A recent crisis over redistricting and corruption prompted the government’s leader, emir Sheikh Sabah al-Ahmad al-Jaber al-Sabah, to dissolve the unicameral legislature, known as Majlis al-Umma, and call an election a year earlier than was expected.
As experts had predicted, Islamist-lead reformists won a number of the 50 seats at the expense of pro-government incumbents, with 20 of the 29 member of parliaments who formed the original opposition in favor of redistricting returning to office.
Islamists and secular liberals secured 36 of the 50 elected seats in the new parliament, the state-controlled Kuwait News Agency reported Friday, allowing the opposition to maintain a majority even when including the 15 ruling family-appointed ministers who hold non-elected seats in the legislature.
Kuwait is lead by a hereditary monarchy, in which the ruling al-Sabah family holds the positions of emir and prime minister as well as key ministerial positions in the country’s executive branch. But the country’s 44-year-old constitution limits the family’s power through a legislature that is elected by men, and now women, who have held citizenship for 20 years.
“It’s like women in Kuwait have been standing behind a closed door since the constitution was passed,” said Mary Anne Tetreault, author of “Stories of Democracy: Politics and Society in Contemporary Kuwait.” “They weren’t allowed in as equal partners. And now the door is open, the sun is coming in, and these women are marching out.”
It was not until May 2005, through the pull of the progressive ruling family and family-appointed ministers, that parliament allowed women to vote and stand for election.
Saudi Arabia is now the only Gulf state that does not permit women to run or vote; Brunei and the United Arab Emirates are monarchies, so neither men nor women are eligible to vote in those countries.
The legislature’s influential Islamic fundamentalists had thwarted the al-Sabah family’s initial effort in 1999, and the opposition is seen as a continued risk to the government now that it can demand electoral reform and reject ruling family-appointed ministers.
“So far it’s largely been a veto of the ministers chosen by the ruling family,” said Michael Herb, a Kuwaiti politics expert from Georgia State University. “It will become democratic when instead the parliament chooses who the ministers are. It’s certainly moving in that direction.”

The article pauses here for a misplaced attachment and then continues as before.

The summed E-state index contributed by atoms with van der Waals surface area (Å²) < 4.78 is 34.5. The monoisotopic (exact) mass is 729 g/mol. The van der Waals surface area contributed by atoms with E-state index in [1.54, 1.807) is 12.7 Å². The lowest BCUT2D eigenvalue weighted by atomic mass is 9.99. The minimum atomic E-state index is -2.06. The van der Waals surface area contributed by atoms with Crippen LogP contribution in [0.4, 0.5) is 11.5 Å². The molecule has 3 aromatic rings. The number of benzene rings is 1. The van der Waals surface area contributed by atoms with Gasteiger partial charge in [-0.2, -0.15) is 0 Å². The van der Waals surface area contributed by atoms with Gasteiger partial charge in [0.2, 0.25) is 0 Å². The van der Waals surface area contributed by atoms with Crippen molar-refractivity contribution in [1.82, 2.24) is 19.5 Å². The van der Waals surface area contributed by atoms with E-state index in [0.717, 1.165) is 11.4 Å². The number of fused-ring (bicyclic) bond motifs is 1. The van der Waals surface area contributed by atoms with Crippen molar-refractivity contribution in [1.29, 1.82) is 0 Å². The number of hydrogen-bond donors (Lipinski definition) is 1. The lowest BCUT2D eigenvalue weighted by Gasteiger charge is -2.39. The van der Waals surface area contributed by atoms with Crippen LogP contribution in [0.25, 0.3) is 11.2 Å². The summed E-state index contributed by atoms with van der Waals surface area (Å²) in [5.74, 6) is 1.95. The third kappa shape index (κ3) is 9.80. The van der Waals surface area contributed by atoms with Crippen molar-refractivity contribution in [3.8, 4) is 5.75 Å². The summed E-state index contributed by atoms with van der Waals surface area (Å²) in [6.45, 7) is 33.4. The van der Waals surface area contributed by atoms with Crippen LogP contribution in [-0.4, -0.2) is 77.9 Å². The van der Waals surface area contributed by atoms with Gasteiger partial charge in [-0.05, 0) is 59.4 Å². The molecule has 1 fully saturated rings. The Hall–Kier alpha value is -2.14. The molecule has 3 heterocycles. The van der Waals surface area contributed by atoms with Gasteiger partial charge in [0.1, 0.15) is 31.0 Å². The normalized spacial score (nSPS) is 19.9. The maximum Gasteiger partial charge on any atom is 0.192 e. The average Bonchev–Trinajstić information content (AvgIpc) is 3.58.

Last year, a women’s right advocate, Masouma al-Mubarak, was appointed as Kuwait’s planning minister, and more recently, two women were appointed to a Kuwait City municipal council, paving the way for a national election that saw 28 women running for office in a field of 249.
None of the women, who mounted their election campaigns in haste, was expected to win seats even though a majority of registered voters — 57 percent of 340,000 — were women.
Women, who turned out in lesser numbers than men, were expected to vote according to the political affiliation of their family, and not necessarily by gender. Even liberal women that might want to vote for women, Herb says, would know that voting for a candidate who isn’t going to win is taking a vote away from the liberal male candidate who faced an Islamist opponent.
During their campaigns, female candidates — professors, retired business owners, women’s rights activists — had to overcome inexperience and richer opponents buying votes, and endure vandalism and threats from their own tribes, but remained driven, in part, due to the involvement of other women and youth.
Young Kuwaitis lead electoral reform protests and anonymously wrote about “q80” politics in blogs independent of the state-controlled media.
“The political atmosphere became vibrant with the rally to change the electoral law,” said Saoud al-Enezi, deputy secretary-general of the National Democratic Alliance, the liberal minority bloc. “Young women and men participated and, first, they started participating in [applying] political pressure on the government and on the members of parliament. We merged forces with them and they became real engines behind the movement. Their issues became the country’s issues.”
Al-Enezi said the more obvious difference in this election campaign was their participation. “The new generation is getting aboard,” he said. “With globalization in the media — on the Internet — it just makes it so hard for any country to go back for less democratization.”
Tetreault, who attended the rallies of women candidates said, “I saw women that brought their daughters, and I saw men bringing their sons and daughters to the events that they are going to. They’re out there. They have questions.”
The female candidate who received the most votes — 1,539 but 17 percent of the votes in her district, according to state media — was Rola Dashti, a 42-year-old economics professor, but she lost to an opposition candidate.
Like al-Mubarak, the pioneer minister of planning, Dashti has been a vocal advocate for women’s rights, and, according to Tetreault, has had aspirations of a political career since she was young.
“We’ll keep up our struggle and will fight until we see women in parliament,” Dashti told Reuters.
Experts on Kuwaiti politics agree that many women did not have the resources or experience to win seats in this election, but if the electoral system were to be reformed so more candidates could be elected from fewer districts, Herb says “you would throw everything up in the air, and maybe you could get enough women to vote for, say, Rola Dashti in order to put her over the top.”
“MPs from today onwards, regardless of their points of view, will definitely have to seek new ways to engage women for future elections. No candidate will win next time by a vote of men only,” analyst Shafeeq Ghabra told Reuters.